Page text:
Published on July 27th, 2017 | by Joshua S Hill0
Energy Trade Action Coalition Formed To Combat Anti-Trade In Solar Industry
July 27th, 2017 by Joshua S Hill
A new coalition formed to combat imposing tariffs on imported solar products has been launched this week, the Energy Trade Action Coalition made up of a group of companies, associations, and organisations dedicated to fighting the trade petition including, surprisingly enough, two conservative groups, The Heritage Foundation and ALEC.
In April 2017, solar manufacturer Suniva, a Chinese majority-owned firm, declared bankruptcy, and filed a petition with the US International Trade Commission (ITC) seeking a tariff on all imported solar cells and a price floor for nearly every imported panel. The petition was formally accepted in May, and the ITC began an ‘Antidumping and Countervailing Duty Investigation’ that it expects to conclude in September. Also in May, US solar panel manufacturer SolarWorld signed on as a co-petitioner to Suniva’s claim.
If the tariff and price floor are implemented, it is estimated that the US solar industry could face losing a third of its workforce, or an estimated 88,000 jobs, and could cut two-thirds of planned installations over the next five years.
Unsurprisingly, therefore, there are many against the ITC ruling in favour of Suniva. The newly-formed Energy Trade Action Coalition is representative of just how many are lining up against Suniva and SolarWorld, and is made up of trade associations, individual companies, and groups spanning a wide range of sectors — “utilities, co-ops, manufacturers, supply chain suppliers, solar companies/developers, retailers, local union workers, small businesses, venture capital groups, and conservative free-trade advocates.”
Interestingly enough, the Coalition includes two conservative policy groups — The Heritage Foundation and the American Legislative Exchange Council (ALEC) — unusual in their inclusion given their normal opposition to renewable energy and their support of fossil fuel energy generation. Both groups have opposed renewable energy development in the past, but are now joining forces with renewable energy groups to specifically help the solar industry avoid any harm. However, these more conservative members of the Coalition have chosen to sign on because they are concerned with increasing protectionist policies that they believe will do serious harm to one of the country’s growth industries.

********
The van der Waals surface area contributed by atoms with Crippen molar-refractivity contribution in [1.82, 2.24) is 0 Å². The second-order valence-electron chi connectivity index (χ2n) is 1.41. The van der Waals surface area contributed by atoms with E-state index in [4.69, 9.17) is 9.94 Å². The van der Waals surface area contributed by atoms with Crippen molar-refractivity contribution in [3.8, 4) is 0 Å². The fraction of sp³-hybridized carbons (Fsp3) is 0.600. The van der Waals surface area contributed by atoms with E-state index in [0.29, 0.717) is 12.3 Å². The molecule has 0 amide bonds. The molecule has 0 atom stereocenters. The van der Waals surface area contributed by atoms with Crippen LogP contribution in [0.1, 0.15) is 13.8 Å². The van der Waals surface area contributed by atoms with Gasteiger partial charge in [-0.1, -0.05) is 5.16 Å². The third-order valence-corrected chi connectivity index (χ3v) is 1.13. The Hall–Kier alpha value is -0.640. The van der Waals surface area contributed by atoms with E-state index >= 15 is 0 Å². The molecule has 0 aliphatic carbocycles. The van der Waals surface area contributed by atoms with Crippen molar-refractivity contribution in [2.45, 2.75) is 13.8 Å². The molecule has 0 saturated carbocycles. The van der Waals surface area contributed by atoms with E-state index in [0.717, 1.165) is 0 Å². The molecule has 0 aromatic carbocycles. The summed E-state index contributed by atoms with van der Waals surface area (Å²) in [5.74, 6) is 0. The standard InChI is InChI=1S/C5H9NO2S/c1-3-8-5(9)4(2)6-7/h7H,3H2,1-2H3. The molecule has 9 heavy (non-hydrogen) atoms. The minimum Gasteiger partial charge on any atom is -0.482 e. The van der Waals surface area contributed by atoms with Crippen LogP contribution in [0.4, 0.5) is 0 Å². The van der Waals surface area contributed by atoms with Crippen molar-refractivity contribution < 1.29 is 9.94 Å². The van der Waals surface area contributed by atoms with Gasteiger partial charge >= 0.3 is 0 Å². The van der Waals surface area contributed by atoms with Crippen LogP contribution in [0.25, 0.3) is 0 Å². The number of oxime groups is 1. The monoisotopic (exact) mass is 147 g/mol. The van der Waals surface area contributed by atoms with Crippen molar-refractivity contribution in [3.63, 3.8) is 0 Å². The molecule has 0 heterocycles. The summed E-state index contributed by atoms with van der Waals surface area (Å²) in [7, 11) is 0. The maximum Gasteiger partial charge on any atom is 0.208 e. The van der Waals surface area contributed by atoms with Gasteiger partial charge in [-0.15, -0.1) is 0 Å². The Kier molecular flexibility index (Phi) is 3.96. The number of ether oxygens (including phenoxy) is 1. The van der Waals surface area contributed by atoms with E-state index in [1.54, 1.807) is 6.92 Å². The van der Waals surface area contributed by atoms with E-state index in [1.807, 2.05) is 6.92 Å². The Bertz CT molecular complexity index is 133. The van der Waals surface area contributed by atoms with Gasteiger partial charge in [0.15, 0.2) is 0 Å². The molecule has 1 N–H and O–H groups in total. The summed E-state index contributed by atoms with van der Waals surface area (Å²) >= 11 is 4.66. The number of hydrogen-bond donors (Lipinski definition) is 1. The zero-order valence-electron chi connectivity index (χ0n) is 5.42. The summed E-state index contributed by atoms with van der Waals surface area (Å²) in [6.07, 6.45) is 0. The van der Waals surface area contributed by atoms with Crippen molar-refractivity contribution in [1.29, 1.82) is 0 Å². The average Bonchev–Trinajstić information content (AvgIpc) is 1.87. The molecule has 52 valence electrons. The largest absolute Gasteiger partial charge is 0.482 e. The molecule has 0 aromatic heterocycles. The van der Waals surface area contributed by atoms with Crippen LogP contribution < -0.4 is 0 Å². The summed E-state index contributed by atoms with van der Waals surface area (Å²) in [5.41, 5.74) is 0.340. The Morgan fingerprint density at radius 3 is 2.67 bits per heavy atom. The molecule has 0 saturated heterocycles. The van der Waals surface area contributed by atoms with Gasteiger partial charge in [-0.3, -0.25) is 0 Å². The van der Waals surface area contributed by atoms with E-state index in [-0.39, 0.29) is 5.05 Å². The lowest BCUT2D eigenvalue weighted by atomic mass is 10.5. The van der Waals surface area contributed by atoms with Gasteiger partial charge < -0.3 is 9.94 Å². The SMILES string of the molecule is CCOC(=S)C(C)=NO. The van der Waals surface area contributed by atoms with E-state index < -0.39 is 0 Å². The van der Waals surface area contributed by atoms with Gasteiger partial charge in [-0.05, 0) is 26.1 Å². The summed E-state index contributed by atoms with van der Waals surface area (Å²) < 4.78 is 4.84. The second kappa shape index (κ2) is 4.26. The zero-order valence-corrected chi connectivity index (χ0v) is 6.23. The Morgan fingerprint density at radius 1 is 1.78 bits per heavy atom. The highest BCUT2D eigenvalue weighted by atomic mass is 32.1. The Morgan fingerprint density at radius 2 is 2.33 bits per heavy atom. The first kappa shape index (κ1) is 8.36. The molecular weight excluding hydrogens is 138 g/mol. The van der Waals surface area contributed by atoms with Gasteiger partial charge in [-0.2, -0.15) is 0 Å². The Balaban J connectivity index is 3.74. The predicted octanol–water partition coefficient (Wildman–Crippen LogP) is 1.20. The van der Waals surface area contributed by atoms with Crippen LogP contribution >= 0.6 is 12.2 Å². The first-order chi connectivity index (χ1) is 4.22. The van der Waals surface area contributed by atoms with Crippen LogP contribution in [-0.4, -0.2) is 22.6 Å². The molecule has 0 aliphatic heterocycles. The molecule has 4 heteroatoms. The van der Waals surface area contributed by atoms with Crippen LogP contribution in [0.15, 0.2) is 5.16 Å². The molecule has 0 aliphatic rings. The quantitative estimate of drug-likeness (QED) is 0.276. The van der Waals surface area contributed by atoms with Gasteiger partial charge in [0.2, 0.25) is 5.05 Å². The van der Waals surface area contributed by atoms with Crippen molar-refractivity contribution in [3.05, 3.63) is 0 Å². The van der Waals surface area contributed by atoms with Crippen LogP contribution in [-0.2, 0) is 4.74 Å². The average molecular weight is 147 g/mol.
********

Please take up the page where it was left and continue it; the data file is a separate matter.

“Tariffs meant to protect one industry can, and often do, have significant damaging effects on other domestic industries,” said Tori K. Whiting, Research Associate at The Heritage Foundation. “Imposing tariffs under Section 201, as Suniva and SolarWorld request, would be a step backward by adding another layer of federal subsidies which is something the Heritage Foundation opposes in all instances.”
“The Section 201 solar industry trade case will undermine one of the fastest-growing All of the Above Energy jobs sectors in states across the country, solar energy installation,” added Sarah Hunt, director of the Center for Innovation and Technology at ALEC. “We must avoid rewarding this opportunistic use of US trade laws.”
The Coalition will actively engage with the Trump Administration, Congress, the media, and the public, to raise awareness of this issue, and of the importance of avoiding protectionist policies which would only do harm to American energy industry competitiveness and business.
“Protectionism is never the solution for an inability to compete globally,” said Bill Gaskin, former President of the Precision Metalforming Association. “Our country’s trade laws should never be co-opted into causing widespread pain for the broader US economy.”
“Voluntary free trade is always a good thing. And it’s a good thing for every consumer; not just a few individuals or companies,” said Eli Lehrer, president of the R Street Institute. “The solar case is an example of the worst kind of trade protectionism. We’re delighted to stand for freedom and free markets.”